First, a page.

Does Anyone Pay Attention?
By C. Paul Luongo
The other day at the gym a young man was running the wrong way on the track and I politely asked him three times to please go the other way. He just ignored me.
I therefore asked the attendant, who was in the basketball court below, to do something.
The attendant said, “Is it bothering you?” I responded, “Yes.”
The staffer came up to the track, looked at the runner, said absolutely nothing and then, without a word, the young man left the gym.
I explained to the staff attendant, “I asked him three times to run the other way and he didn’t respond.” Whereupon the attendant said to me, “Well, everyone is not the same. Not robots.”
The huge sign posted on the gym wall stipulates the direction of the track for users each day. Why bother having rules if it doesn’t matter. Robots indeed!
Something is wrong here.
In California, the law allows officials to fine automobile drivers for making a turn on red in certain intersections. High tech cameras are installed to catch violators. Yet some people are up in arms and appealing this issue. Why?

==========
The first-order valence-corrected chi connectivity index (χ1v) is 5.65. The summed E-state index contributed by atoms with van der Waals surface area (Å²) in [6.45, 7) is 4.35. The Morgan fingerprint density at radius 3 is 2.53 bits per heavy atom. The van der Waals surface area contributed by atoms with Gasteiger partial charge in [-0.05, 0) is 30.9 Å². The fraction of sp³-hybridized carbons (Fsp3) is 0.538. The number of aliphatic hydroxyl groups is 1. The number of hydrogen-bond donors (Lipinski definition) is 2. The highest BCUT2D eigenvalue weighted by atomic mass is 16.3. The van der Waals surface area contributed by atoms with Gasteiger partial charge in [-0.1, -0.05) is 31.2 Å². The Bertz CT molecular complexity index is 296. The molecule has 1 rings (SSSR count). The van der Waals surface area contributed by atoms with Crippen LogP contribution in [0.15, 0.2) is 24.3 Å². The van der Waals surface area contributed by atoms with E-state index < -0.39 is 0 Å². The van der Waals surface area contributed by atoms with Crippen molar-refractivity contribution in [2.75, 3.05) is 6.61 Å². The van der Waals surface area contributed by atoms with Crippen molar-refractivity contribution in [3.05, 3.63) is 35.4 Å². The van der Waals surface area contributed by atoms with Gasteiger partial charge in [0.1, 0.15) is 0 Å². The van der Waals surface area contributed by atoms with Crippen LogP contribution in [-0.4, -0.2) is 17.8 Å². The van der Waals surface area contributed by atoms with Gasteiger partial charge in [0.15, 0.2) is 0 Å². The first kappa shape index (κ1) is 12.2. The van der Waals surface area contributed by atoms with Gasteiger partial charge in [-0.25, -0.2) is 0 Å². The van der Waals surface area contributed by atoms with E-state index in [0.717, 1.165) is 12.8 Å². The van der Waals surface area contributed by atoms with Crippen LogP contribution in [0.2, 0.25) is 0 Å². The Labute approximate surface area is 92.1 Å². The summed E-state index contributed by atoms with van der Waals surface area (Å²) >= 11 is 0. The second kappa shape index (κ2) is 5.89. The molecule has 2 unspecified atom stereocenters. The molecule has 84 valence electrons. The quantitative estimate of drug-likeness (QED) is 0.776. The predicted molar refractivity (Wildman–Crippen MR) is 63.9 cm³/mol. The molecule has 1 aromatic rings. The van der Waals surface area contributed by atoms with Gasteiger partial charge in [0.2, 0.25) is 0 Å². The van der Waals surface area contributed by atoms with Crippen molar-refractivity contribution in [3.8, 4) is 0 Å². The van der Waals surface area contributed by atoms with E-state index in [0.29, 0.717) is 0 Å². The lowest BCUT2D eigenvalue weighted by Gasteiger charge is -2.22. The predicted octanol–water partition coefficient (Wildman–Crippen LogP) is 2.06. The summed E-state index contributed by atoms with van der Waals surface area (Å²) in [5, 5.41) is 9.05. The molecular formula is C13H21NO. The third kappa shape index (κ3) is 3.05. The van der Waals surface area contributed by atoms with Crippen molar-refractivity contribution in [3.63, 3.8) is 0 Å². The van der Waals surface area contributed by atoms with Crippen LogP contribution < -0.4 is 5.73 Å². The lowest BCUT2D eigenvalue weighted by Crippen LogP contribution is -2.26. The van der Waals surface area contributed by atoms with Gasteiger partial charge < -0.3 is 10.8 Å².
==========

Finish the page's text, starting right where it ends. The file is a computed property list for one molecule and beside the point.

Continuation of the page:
The law is very clear: you don’t turn on red. The miscreants caught ought to be open game, right? No, not with Californians.
In Connecticut, a similar camera technology fines speedsters doing over 65 and automatically issues fines for drivers.
I wonder, why are residents of Connecticut more law abiding than those in California?
And how about the person who gets in the express checkout line at the grocery store clearly designated for only three items when the customer has twelve? And the grocery clerk allows it? What do you say or do?
Do cell phone users realize that when they are not in their homes or offices that no one else cares or wants to hear their conversations? Why do they always talk at a high volume? And usually about nonsense, such as: “I’m just a block away; I’ll be there in five.” Shouldn’t we establish a “cell phone voice” to soften the attack for ambient listeners? Why do you think our forefathers installed doors on telephone booths? Now
we are a community of “open booths” with total disregard for our involuntary eavesdropping!
Let’s play by the rules, guys, please! Gals, too.
Maybe if the airlines had sensible rules about knives and box cutters and those who examine the contents of carryon luggage had followed the rules, the events of September 11 would not have occurred.
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